FLATOW: Right. Um-hmm. There's a recent report that was put out by Democratic Representative Henry Waxman that finds that there's been a large drop over the past five years in warning letters sent out by the FDA to companies in violation of federal food and drug safety laws. This, to me, you know, sounds like the FDA is becoming a little bit lax in…

SILBERNER: A lot of people think that. A lot of people. Now this particular report was commissioned by a Democrat, but you should know that the Republicans as well are very suspicious of what's been going on at the FDA. They've done all sorts of studies themselves and had hearings. You've now got, along with Democratic Rep. Henry Waxman, you've got Republican Senators Charles Grassley, Mike Enzi, Democratic Senator Edward Kennedy. All these people have plans that they're pushing that would make, that would, it's funny, they actually don't want to limit the power of the FDA: they want it increased.

They want to increase the naysayer's within the FDA. They want to promote them and give them a little more power.

FLATOW: That's interesting to see that its bipartisan support.

SILBERNER: Yeah, and when you get bipartisan in this particular Congress, you see some action.

FLATOW: And I guess that's because everybody does view the FDA, and rightfully so, as their watchdog. Right? I mean, that's what they're there for.

SILBERNER: Yes. And this agency was absolutely the gold standard around the world. I mean it, dating back to the thalidomide problem in 1962 - it was a drug that was sold in Europe due to lax enforcement there. And in this country, before it went on the market, there was a woman at the FDA named Francis Kelsey, she took a look at the data. She said, this, I don't really like this drug. At great personal risk to herself, she fought the drug's approval, successfully.

It was used experimentally here in this country, which is why you do have some thalidomide babies. She kept it off the market, and that really put the FDA on the road to being known throughout the world as the watchdog, the watchdog agency. That reputation has slipped a little bit in the last five years.

FLATOW: Yeah. There are some things the FDA does not regulate, that we don't, that are not considered drugs, correct? I mean, that may be…

SILBERNER: Well nutritional…

FLATOW: Right.

SILBERNER: …they've been severely limited on what they can do about nutritional supplements.

FLATOW: Right.

SILBERNER: And that's an interesting issue, because the result is…

FLATOW: Yeah, let's talk about that.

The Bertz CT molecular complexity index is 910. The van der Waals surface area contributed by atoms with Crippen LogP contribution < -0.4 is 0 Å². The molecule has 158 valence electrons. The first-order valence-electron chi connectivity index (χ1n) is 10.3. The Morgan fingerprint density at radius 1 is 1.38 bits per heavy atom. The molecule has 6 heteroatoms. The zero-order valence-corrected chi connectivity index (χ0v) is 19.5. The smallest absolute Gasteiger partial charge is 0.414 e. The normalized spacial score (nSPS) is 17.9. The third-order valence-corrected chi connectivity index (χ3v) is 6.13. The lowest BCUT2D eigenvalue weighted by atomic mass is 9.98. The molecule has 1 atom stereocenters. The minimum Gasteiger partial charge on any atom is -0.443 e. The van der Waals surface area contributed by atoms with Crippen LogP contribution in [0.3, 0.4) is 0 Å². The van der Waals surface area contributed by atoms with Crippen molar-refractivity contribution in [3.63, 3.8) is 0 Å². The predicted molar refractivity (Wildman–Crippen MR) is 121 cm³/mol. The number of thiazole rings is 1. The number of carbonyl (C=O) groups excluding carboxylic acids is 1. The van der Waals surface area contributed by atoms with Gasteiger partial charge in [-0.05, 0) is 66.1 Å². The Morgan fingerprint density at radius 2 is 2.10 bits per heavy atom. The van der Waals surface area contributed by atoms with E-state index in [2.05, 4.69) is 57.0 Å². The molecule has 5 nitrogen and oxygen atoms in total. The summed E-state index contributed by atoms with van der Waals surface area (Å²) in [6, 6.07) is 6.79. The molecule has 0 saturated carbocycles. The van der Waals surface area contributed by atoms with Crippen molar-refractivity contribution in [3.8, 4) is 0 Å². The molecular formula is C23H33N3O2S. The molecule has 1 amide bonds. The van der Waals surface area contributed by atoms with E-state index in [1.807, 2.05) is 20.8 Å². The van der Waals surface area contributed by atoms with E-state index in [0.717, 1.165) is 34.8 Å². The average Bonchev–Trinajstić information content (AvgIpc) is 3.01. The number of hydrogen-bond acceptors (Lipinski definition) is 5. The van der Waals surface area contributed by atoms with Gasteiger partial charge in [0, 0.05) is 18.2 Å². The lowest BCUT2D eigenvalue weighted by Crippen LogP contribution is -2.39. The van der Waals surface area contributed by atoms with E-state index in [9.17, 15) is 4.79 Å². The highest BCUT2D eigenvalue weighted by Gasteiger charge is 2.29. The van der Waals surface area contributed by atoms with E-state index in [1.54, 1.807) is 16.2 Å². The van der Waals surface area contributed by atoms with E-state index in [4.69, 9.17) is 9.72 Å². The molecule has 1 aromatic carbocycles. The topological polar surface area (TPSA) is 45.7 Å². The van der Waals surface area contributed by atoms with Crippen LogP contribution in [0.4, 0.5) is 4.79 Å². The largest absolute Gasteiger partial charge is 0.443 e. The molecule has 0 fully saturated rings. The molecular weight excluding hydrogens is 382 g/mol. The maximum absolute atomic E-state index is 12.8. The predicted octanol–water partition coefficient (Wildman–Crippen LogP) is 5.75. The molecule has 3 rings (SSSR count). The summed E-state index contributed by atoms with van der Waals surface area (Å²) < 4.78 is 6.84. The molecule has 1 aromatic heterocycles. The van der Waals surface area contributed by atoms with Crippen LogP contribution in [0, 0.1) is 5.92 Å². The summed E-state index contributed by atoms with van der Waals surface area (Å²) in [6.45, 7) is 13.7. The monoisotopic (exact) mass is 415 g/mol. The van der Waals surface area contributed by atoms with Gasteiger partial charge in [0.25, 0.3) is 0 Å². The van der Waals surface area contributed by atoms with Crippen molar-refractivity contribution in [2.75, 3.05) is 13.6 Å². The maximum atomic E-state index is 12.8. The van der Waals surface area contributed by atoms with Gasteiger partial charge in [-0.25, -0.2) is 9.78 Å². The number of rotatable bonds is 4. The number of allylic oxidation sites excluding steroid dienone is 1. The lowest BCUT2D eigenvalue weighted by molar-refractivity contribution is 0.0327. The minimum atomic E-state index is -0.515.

SILBERNER: Well, it's a tough one, you know? The FDA is told by Congress what it can and cannot do. I believe, at least from the people I know within the agency, they'd love to get a lot more involved with nutritional supplements, but they can't. If it's not, if there's not a particular health claim made on the label of the, you know, right there on the label, they can't come in.

I mean, if the label sys it contains this much of this herbal supplement or that much of that vitamin or mineral, as long as it's not a lethal amount they can't do much.

FLATOW: Um-hmm. We're talking with Joanne Silberner on TALK OF THE NATION SCIENCE FRIDAY from NPR News. And we're talking about the history of the FDA.

What most fascinates you, Joanne, about the FDA? The fact that it has been so successful over the years or the fact that it's now just in trouble in a lot of critics' eyes?

SILBERNER: I'd actually take a third option. What fascinates me is they have to walk the line between risk and benefit. And one person's, the risk that one person will take is very different than the risk another person will take.

So you have a drug like Lotronex. This is a drug that treats a condition called Irritable Bowel Syndrome. If you have a severe form of this, you can't be far away from a bathroom. There are people who can't leave the house without this drug. But every once in awhile, it can cause a severe intestinal problem - even death. Should it be marketed? Well, the FDA looked at it, and the data looked a little tough. They came out and they said no. but there was a tremendous public outcry after it was pulled off the market. It went back on the market in limited distribution, you know, the FDA wants to limit it, but it's hard.

Look at Vioxx. If doctors had only prescribed it for the people for whom it was initially approved, which is people with arthritis, people who need to take a painkiller every day over time and may not be able to take the intestinal risks of some of the other painkillers, if it had only been used for them, the risk might have been worth it. But it was over-marketed by the company, it was over-prescribed by doctors, and you had a disaster.

FLATOW: Yeah. Very good point, because I know lots of doctors who would love to give this to patients who have no other choice.


FLATOW: And these patients need it. And they, you know, and its, you're absolutely right. We have this whole situation now with drugs that there are -just so much of it is off-label, is it not?

SILBERNER: Yes, there's an enormous amount of off-label use, and the FDA has attempted to market certain drugs with limited distribution and been unsuccessful, or somewhat unsuccessful.

You take the drug Accutane for severe acne. Not, you know, not the kind that, you know, teenagers go through and will get rid of, but, you know, severe pitting acne. They, if a woman takes it while pregnant, one out of four chances that her baby is going to have a severe deformity. Fine, don't sell it to pregnant women. Well they came up with a registration program - that didn't work. They came up with a new registration program which requires you can only get a one-month prescription, you've got to go back to your doctor, show two negative, you know, two pregnancy test that come out negative.

There are still, it is still happening. You know, people share prescriptions, whatever reason, it is still happening. So what do you do? It's a great drug for the condition…


SILBERNER: …but shouldn't be used in other people.

FLATOW: Well, Joanne, thank you for taking time. I know you're a busy reporter there at NPR. Thank you for taking time to talk with us today and good luck to you.

SILBERNER: Thank you, Ira.

FLATOW: Have a good holiday.

SILBERNER: Thank you.

FLATOW: Joanne Silberner is health policy correspondent for NPR. And that's all the time we have for today.